How refreshing then to have Sex Swing close the Friday with a performance that seems to run on pure instinct. Composed of parts-Mugstar, Part Chimp and Dethscalator, the group offer a corrosive form of tar black psychedelia. At the core of it are Dethscalator vocalist Dan Chandler and drummer Stu Bell, the two threading a line through Jason Stoll’s typically souped-up riff repetition and Tim Cedar’s flailing organ licks. The money shot comes with Colin Webster on sax, providing deep, penetrative drones that result in an atmosphere of utter dread. They only really crank up the tempo in the last third of the set — finishing with one of their few current studio recordings Night-Time Worker — but that’s more than enough, acting as a darkly euphoric release from the previous bone-grinding menace.
It’s already busy for Tomaga, second act on in The Crossing, as we arrive bleary-eyed on Saturday. Driven by the nuanced but propulsive drumming of Valentina Magaletti (The Oscillation/Raime), the duo make good on the watertight yet inventive motorik showcased on last year’s debut LP, Futura Grotesk. Sure, they’re from a wave of artists currently mining the discographies of Can, Tangerine Dream et al, but Tomaga’s strength comes in manipulating the feel of such hypnotic kosmiche rather than attempting to replicate the methodology of it.
A short trip down the road, Circuit des Yeux, moniker of 23 year-old solo Thrill Jockey artist Haley Fohr, is almost motionless under her dark fringe, save the strumming of her guitar. Taking the already stripped back sound of her latest record In Plain Speech and reducing it even further to just two elements sometimes suffers in a warehouse space less than half full; at her peak though — the stirring Fantasize the Scene for instacen — the twin attack of her rich, mid-range vocal register and fuzzy squall of her guitar, hammered thunderously until squealing like it can bear no more is stunning, particularly when she so quickly reverts to little more than a murmur.
Meanwhile a range of talks are taking place within The Auditorium, a lecture theatre that instantly reminds us of so many we failed stay awake in an increasing amount of years ago. We never had lecturers like The Quietus co-founder John Doran though who, aside from presenting readings of his debut book, Jolly Lad, announces his intention to hypnotise us despite “never having seen a hypnotist live or on TV before”. His enthusiastic attempt results in a tingling of the fingers perhaps, which he should take as a pretty good result. More importantly though, as one of the few music writers you’d even consider saving in a nuclear war alongside the politicians, his book — a by-turns darkly humourous, heartbreaking and analytical account of his battles with alcoholism and depression — is far from merely an exercise in establishing his own tastes.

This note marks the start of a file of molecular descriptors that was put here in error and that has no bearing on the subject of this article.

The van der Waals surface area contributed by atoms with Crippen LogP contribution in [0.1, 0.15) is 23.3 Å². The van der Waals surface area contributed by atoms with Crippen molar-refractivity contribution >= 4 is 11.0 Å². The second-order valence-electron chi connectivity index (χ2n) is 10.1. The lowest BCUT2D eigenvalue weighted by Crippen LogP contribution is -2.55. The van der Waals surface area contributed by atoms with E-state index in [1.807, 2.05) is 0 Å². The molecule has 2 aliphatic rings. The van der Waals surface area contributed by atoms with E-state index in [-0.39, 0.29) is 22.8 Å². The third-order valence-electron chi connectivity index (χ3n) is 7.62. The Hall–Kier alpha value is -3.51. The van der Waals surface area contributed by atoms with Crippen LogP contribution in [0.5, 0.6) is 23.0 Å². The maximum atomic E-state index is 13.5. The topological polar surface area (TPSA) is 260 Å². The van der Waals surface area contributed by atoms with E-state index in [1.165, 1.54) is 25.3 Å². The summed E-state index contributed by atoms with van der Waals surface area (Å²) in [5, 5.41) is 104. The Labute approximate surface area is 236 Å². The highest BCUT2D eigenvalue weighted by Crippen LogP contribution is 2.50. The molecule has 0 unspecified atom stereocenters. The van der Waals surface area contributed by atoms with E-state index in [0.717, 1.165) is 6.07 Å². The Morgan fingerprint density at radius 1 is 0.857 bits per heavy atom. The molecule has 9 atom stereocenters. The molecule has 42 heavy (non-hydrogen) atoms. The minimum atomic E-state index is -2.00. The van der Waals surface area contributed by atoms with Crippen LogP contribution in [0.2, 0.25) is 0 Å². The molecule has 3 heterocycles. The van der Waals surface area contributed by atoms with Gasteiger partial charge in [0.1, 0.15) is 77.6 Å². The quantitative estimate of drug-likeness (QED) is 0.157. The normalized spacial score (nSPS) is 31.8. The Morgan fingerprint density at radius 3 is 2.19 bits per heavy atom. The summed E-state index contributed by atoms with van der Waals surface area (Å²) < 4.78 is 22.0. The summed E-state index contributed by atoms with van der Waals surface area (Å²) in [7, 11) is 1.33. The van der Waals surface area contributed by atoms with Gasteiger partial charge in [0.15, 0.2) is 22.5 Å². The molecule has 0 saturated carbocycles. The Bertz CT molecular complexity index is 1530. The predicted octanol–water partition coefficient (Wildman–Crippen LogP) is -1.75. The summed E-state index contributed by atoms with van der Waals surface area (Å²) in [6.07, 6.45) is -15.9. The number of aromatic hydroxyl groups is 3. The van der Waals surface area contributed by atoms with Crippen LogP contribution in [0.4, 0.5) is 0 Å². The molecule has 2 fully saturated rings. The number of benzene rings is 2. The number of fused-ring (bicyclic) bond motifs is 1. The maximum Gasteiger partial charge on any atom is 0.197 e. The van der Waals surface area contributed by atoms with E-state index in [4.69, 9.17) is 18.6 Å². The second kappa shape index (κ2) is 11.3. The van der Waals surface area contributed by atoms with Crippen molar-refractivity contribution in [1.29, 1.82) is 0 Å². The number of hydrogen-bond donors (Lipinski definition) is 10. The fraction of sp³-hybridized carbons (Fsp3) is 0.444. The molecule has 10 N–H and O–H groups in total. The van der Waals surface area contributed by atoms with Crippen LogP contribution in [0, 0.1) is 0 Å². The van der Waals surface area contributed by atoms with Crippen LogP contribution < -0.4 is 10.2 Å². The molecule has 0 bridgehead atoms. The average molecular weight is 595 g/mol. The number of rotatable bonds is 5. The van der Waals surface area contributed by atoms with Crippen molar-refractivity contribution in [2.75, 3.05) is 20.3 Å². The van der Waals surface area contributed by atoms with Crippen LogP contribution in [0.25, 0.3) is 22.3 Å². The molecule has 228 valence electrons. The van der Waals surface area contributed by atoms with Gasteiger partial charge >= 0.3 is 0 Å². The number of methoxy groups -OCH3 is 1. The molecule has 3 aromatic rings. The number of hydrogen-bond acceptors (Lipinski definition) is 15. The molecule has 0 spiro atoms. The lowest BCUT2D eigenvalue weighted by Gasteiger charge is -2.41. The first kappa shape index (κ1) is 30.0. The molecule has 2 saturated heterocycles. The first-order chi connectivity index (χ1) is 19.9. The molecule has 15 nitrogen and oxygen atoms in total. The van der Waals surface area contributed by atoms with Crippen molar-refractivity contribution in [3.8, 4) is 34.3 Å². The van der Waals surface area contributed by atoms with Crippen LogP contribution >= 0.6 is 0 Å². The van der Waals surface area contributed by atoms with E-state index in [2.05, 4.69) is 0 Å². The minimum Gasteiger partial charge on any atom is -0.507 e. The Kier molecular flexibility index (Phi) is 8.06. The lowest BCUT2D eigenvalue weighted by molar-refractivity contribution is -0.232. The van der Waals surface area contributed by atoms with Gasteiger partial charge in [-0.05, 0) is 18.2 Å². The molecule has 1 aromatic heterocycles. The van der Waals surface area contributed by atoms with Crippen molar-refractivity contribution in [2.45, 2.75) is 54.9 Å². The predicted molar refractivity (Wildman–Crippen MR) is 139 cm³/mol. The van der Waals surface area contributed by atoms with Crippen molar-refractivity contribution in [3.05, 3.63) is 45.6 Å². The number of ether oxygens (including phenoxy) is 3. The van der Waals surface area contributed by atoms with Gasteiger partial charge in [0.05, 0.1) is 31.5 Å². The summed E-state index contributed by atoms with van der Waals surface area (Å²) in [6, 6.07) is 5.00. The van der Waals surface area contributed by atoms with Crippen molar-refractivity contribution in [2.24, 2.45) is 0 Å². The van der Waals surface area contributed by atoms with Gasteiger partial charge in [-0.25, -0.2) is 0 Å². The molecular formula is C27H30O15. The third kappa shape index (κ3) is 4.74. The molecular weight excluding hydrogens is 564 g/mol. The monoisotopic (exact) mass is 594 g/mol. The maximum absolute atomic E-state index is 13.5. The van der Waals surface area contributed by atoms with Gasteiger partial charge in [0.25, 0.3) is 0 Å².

This evening Doran pushes that point home by telling a room full of people more at home discussing the merits of Stephen O'Malley side-projects about the time he bought The Joshua Tree by U2, linking it to his relationship with his father and how a Doran Snr demanded to know of his son what the point of buying music was anyway. In a thoughtful, self-analytical — yet never self-indulgent — spiel, he arrives at the conclusion that music organises time, moments inexplicably linked to the vinyl on his shelf and it's a highly comforting theory. The first time we saw Doran was last December in Salford, where the band Gnod helped carry him through an enjoyable but nervous set. After a spring of 31 dates around the UK though, he's now a master in holding a room, even shorn of any supporting cast.
There’s a back-to-back of sludgy riffery in The Crossing, as first Eternal Tapestry and then Six Organs of Admittance take their turn at various forms of heavy guitar psychedelia. The former take a while to warm up, their muddy textures and slowed-down Wooden Shjips-reminiscent riffs struggling to take hold until the end, when the cyclical revolutions spin faster and some much-needed energy is injected. That's something Chasney and co aren’t lacking however, the early folk mutations that first made his name the previous decade wilting in the face of the scorched riffs of his recent Hexadic-created fire.
Flamingods are backed by some of the most dazzling visuals seen all weekend, all Saharan and Middle Eastern imagery turned into the sort of technicolored dream worlds you could imagine Sonic spinning about in. They look to turn the third-eye through multiple-percussionists, equatorial rhythms and gamelan influences and at their best they’re irresistible, although tonight unfortunately a couple of technical problems derail them. Still, they have people dancing, something we’re learning is no mean feat at this festival.